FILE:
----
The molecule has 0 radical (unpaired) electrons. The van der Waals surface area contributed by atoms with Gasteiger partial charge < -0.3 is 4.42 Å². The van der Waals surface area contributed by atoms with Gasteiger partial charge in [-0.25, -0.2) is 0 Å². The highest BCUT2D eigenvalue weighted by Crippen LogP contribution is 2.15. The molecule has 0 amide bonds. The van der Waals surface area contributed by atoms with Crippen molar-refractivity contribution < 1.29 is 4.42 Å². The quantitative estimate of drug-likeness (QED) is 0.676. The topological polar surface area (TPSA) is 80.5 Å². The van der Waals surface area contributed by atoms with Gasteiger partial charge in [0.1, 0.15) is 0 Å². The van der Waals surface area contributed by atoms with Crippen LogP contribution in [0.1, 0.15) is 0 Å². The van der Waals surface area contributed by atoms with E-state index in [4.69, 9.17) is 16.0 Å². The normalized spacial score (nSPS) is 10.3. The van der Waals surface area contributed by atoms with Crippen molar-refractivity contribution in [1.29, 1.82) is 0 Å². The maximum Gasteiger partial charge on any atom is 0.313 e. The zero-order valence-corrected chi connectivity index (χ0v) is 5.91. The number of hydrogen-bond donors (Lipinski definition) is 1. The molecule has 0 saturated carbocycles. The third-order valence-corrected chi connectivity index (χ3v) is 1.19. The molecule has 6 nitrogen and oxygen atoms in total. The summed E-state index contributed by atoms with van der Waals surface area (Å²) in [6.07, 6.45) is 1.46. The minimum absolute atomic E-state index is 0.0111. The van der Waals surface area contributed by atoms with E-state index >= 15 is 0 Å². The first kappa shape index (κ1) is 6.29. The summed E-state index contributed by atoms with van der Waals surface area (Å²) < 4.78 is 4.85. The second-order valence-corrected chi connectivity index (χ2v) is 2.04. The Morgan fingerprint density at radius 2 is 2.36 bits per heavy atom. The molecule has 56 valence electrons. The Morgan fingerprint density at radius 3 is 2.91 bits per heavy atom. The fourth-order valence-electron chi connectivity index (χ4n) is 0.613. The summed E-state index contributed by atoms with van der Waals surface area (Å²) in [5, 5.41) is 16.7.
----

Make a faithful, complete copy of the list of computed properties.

The molecule has 0 radical (unpaired) electrons. The van der Waals surface area contributed by atoms with Gasteiger partial charge < -0.3 is 4.42 Å². The van der Waals surface area contributed by atoms with Gasteiger partial charge in [-0.25, -0.2) is 0 Å². The highest BCUT2D eigenvalue weighted by Crippen LogP contribution is 2.15. The molecule has 0 amide bonds. The van der Waals surface area contributed by atoms with Crippen molar-refractivity contribution < 1.29 is 4.42 Å². The quantitative estimate of drug-likeness (QED) is 0.676. The topological polar surface area (TPSA) is 80.5 Å². The van der Waals surface area contributed by atoms with Gasteiger partial charge in [0.1, 0.15) is 0 Å². The van der Waals surface area contributed by atoms with Crippen LogP contribution in [0.1, 0.15) is 0 Å². The van der Waals surface area contributed by atoms with E-state index in [4.69, 9.17) is 16.0 Å². The normalized spacial score (nSPS) is 10.3. The van der Waals surface area contributed by atoms with Crippen molar-refractivity contribution in [1.29, 1.82) is 0 Å². The maximum Gasteiger partial charge on any atom is 0.313 e. The zero-order valence-corrected chi connectivity index (χ0v) is 5.91. The number of hydrogen-bond donors (Lipinski definition) is 1. The molecule has 0 saturated carbocycles. The third-order valence-corrected chi connectivity index (χ3v) is 1.19. The molecule has 6 nitrogen and oxygen atoms in total. The summed E-state index contributed by atoms with van der Waals surface area (Å²) in [6.07, 6.45) is 1.46. The minimum absolute atomic E-state index is 0.0111. The van der Waals surface area contributed by atoms with E-state index >= 15 is 0 Å². The first kappa shape index (κ1) is 6.29. The summed E-state index contributed by atoms with van der Waals surface area (Å²) < 4.78 is 4.85. The second-order valence-corrected chi connectivity index (χ2v) is 2.04. The Morgan fingerprint density at radius 2 is 2.36 bits per heavy atom. The molecule has 56 valence electrons. The Morgan fingerprint density at radius 3 is 2.91 bits per heavy atom. The fourth-order valence-electron chi connectivity index (χ4n) is 0.613. The summed E-state index contributed by atoms with van der Waals surface area (Å²) in [5, 5.41) is 16.7.